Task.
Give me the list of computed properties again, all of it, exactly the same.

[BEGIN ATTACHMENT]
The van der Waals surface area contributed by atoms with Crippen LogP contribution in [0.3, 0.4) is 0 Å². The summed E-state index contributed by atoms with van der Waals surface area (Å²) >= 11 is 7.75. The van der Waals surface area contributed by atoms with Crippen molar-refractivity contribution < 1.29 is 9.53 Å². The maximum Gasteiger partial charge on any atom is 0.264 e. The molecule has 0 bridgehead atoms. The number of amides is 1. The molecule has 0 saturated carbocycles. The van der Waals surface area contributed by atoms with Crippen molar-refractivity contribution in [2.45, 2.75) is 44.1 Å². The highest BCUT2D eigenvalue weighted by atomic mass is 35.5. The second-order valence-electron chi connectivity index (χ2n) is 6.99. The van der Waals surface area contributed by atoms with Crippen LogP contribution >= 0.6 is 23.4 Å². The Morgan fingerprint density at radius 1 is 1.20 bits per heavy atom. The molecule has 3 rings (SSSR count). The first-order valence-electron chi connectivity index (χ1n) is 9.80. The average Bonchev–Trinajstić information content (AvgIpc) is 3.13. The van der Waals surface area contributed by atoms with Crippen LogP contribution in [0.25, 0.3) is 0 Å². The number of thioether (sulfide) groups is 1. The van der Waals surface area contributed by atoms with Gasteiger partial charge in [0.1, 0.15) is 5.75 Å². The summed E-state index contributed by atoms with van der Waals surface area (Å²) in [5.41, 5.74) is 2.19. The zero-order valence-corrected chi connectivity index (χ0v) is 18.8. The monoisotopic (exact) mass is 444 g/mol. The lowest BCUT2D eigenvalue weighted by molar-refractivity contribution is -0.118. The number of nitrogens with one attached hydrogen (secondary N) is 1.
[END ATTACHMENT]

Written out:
The van der Waals surface area contributed by atoms with Crippen LogP contribution in [0.3, 0.4) is 0 Å². The summed E-state index contributed by atoms with van der Waals surface area (Å²) >= 11 is 7.75. The van der Waals surface area contributed by atoms with Crippen molar-refractivity contribution < 1.29 is 9.53 Å². The maximum Gasteiger partial charge on any atom is 0.264 e. The molecule has 0 bridgehead atoms. The number of amides is 1. The molecule has 0 saturated carbocycles. The van der Waals surface area contributed by atoms with Crippen molar-refractivity contribution in [2.45, 2.75) is 44.1 Å². The highest BCUT2D eigenvalue weighted by atomic mass is 35.5. The second-order valence-electron chi connectivity index (χ2n) is 6.99. The van der Waals surface area contributed by atoms with Crippen LogP contribution >= 0.6 is 23.4 Å². The Morgan fingerprint density at radius 1 is 1.20 bits per heavy atom. The molecule has 3 rings (SSSR count). The first-order valence-electron chi connectivity index (χ1n) is 9.80. The average Bonchev–Trinajstić information content (AvgIpc) is 3.13. The van der Waals surface area contributed by atoms with Crippen LogP contribution in [0.25, 0.3) is 0 Å². The number of thioether (sulfide) groups is 1. The van der Waals surface area contributed by atoms with Gasteiger partial charge in [0.1, 0.15) is 5.75 Å². The summed E-state index contributed by atoms with van der Waals surface area (Å²) in [5.41, 5.74) is 2.19. The zero-order valence-corrected chi connectivity index (χ0v) is 18.8. The monoisotopic (exact) mass is 444 g/mol. The lowest BCUT2D eigenvalue weighted by molar-refractivity contribution is -0.118. The number of nitrogens with one attached hydrogen (secondary N) is 1.